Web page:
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# Chemistry

Brønsted-Lowry Acids and Bases

Brønsted-Lowry acid is defined as a compound that donates a proton to another compound and known as a proton donor

Brønsted-Lowry base is the compound that accepts a proton from another compound and known as a proton acceptor

Example 1

In the chemical equation below identify the Brønsted-Lowry acid.

C6H5OH + NH2 → C6H5O + NH3

C6H5OH is losing an H+ ion thus donating a proton. Based on the definition above it is a Brønsted-Lowry acid. NH2−  is accepting the Htherefore it is a proton acceptor and can be concluded as a base using the definition for Brønsted-Lowry base.

Amphiprotic, or amphoteric species: Species that can either accept or donate protons.An example is shown in the figure below where bicarbonate and water can either be proton donor (acid) or acceptor (base), thus they both are amphiprotic. The pH Scale

pH refers to the power of the hydronium ion which measured through the concentration of (hydronium) H3O+ ions. In other words pH scale helps to measure how acidic or basic a solution is. Lower the value of pH the more acidic a solution becomes. For example a solution with pH two is more acidic than a solution with pH of four. Neutral solution such as water (at 25 °C) has a pH value of seven, and basic solution has a pH that's greater than seven.

pH is calculated using the following formula:

pH = -log [ H3O+ ]

If the pH of a solution is given then the hydronium ion concentration can be calculated using the following formula:

H3O+ ] = 10-pH

Example 1:

Find the pH of pure water if it has the hydronium ion concentration of 1 X 10-7 M ?

H3O+ ] = 1 X 10-7 M

pH = -log [ 1 X 10-7 ] = -(-7.00) = 7.00

Pure water is a neutral solution therefore its pH is 7 at 25 °C.

Example 2:

Calculate the hydronium ion concentration of a solution if it has a pH of  7.3

H3O+ ] = 10-pH

H3O+ ] = 10-7.3

H3O+ ] = 5.0 x 10-8 M

The pOH Scale

Similarly the hydroxide ion concentration of a solution can be expressed using the pOH scale.

The following formula is used to calculate the pOH:

pOH = -log [ OH- ]

If the pOH of a solution is given then the hydroxide ion concentration can be calculated using the following formula:

[ OH- ] = 10-pOH

Example 3:

Calculate the pOH of a solution that has the hydroxide ion concentration of 1.25 x 10-6 M.

pOH = -log [ OH- ] = pOH = -log [ 1.25 x 10-6] = -(5.90) = 5.90

Example 4:

Calculate the hydroxide ion concentration of a solution that has a pOH of 4.37

[ OH- ] = 10-pOH =[ OH- ] = 10-4.37 4.27 x 10-5 M

The Relationship Between pH and pOH

At 25 °C a water solution's pH value and pOH value are related as shown below:

pH + pOH = 14

Example 5:

Calculate the pH of a solution that has a pOH of 11.75

pH =14 - pOH = 14 - 11.75 = 2.25 Figure 1: The pH scale. From Vecteezy.com (n.d.). Retrieved April 13, 2021 from https://www.vecteezy.com/free-vector/ph-scale

Relative Strengths of Acids and Bases

Relative strengths of acids and bases characterize how well an acid or base ionizes when dissolved in water. It can be quantized using the acid (Ka), base (Kb) ionization constants, or percent ionization.

Strong acids and bases: Strong acids or bases have 100% ionization in water

Examples of strong acids:

• Nitric acid (HNO3)
• Sulfuric acid (H2SO4)
• Perchloric acid (HClO4)
• Hydrochloric acid (HCl)
• Hydrobromic acid (HBr)
• Hydroiodic acid (HI)

Examples of strong bases:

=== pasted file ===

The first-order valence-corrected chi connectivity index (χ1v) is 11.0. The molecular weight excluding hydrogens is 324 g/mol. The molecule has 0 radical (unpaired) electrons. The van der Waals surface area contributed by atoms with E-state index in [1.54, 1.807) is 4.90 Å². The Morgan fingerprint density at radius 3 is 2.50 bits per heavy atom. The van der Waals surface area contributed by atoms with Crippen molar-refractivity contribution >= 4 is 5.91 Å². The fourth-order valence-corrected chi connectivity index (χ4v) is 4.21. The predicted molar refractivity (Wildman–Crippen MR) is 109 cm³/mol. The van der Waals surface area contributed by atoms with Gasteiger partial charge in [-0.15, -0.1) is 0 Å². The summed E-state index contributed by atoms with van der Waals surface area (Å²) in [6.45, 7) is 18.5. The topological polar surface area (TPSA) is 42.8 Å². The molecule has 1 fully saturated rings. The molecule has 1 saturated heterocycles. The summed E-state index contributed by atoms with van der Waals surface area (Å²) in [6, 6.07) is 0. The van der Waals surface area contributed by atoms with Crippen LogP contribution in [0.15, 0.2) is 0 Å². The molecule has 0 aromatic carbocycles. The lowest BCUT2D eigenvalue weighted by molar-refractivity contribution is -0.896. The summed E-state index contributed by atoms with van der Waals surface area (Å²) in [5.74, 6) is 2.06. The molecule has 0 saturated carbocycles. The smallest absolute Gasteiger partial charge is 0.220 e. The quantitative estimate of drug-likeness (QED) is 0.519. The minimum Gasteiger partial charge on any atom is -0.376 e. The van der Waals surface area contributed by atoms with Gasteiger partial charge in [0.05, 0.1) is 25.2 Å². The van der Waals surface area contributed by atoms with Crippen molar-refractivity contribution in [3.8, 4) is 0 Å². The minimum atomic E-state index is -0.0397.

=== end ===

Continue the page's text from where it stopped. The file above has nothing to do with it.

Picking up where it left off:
• Sodium hydroxide (NaOH)
• Calcium hydroxide (Ca(OH)2)
• Lithium hydroxide (LiOH)
• Potassium hydroxide (KOH)
• Strontium hydroxide (Sr(OH)2)
• Barium hydroxide (Ba(OH)2)

Weak acids and bases: They do not dissociate completely in the solution therefore the reaction is usually written as a reversible reaction

Conjugate base: Conjugate base is what remains after an acid donates a proton (H+) because it can now act as a proton acceptor (base) in the reverse reaction.

Conjugate acid: When a base accepts an H+ it becomes a conjugate acid because it can now donate a proton (H+) Figure 2: Conjugate acid-base pairs. From LibreTexts (2019, August 22), Buffers and conjugate acid-base pairs. Chemistry. https://chem.libretexts.org/Courses/Sacramento_City_College/SCC%3A_CHEM_330_-_Adventures_in_Chemistry_(Alviar-Agnew)/07%3A_Acids_and_Bases/7.07%3A_Buffers_and_Conjugate_Acid-Base_Pairs

Acid ionization constant

The acid ionization constant can be calculated using the following equation for a reaction of acid HA.

HA(aq) + H2O(l) ⇌ H3O+(aq) + A(aq) Base ionization constant

The base ionization constant can be calculated using the following equation for a reaction of base HB.

B(aq) + H2O(l) ⇌ HB+(aq) + OH(aq) Percent Ionization

The ratio of the concentration of ionized weak acid to its initial acid concentration is known as percent ionization. It's another way of measuring the strength of weak acids and calculated using the following equation. Mathematical product of conjugate acid-base pair is equal to Kw Adding the above two equation gives the following: Photo credit: Openstax

With that the Kw becomes: Photo credit: Openstax

Polyprotic Acids

There are two different types of acids based on the number of protons they can give up:

Monoprotic acid: An acid that can only donate one proton.

Example: HCl, HNO3, HCN

Diprotic acid: An acid that consists of two hydrogen atoms and can donate two protons (hydrogen atoms).

Example: H2SO4

First ionization: H2SO4(aq) + H2O(l) H3O+(aq) + HSO4-(aq)          Ka1 = more than 102

Second ionization: HSO4-(aq) H2O(l) H3O+(aq)  + SO42-(aq)         Ka2 = 1.2 X 10-2

Triprotic acid: This one contains three hydrogen atoms and can donate three protons.

Example: H3PO4

First ionization: H3PO4(aq) + H2O(l) ⇌ H3O+(aq) + H2PO4-(aq)           Ka1 = 7.5 × 103

Second ionization: H2PO4-(aq) + H2O(l) ⇌ H3O+(aq) + HPO42−(aq)    Ka2 = 6.2 × 108

Third ionization: HPO42−(aq) + H2O(l) ⇌ H3O+(aq) + PO43−(aq)         Ka3 = 4.2 × 1013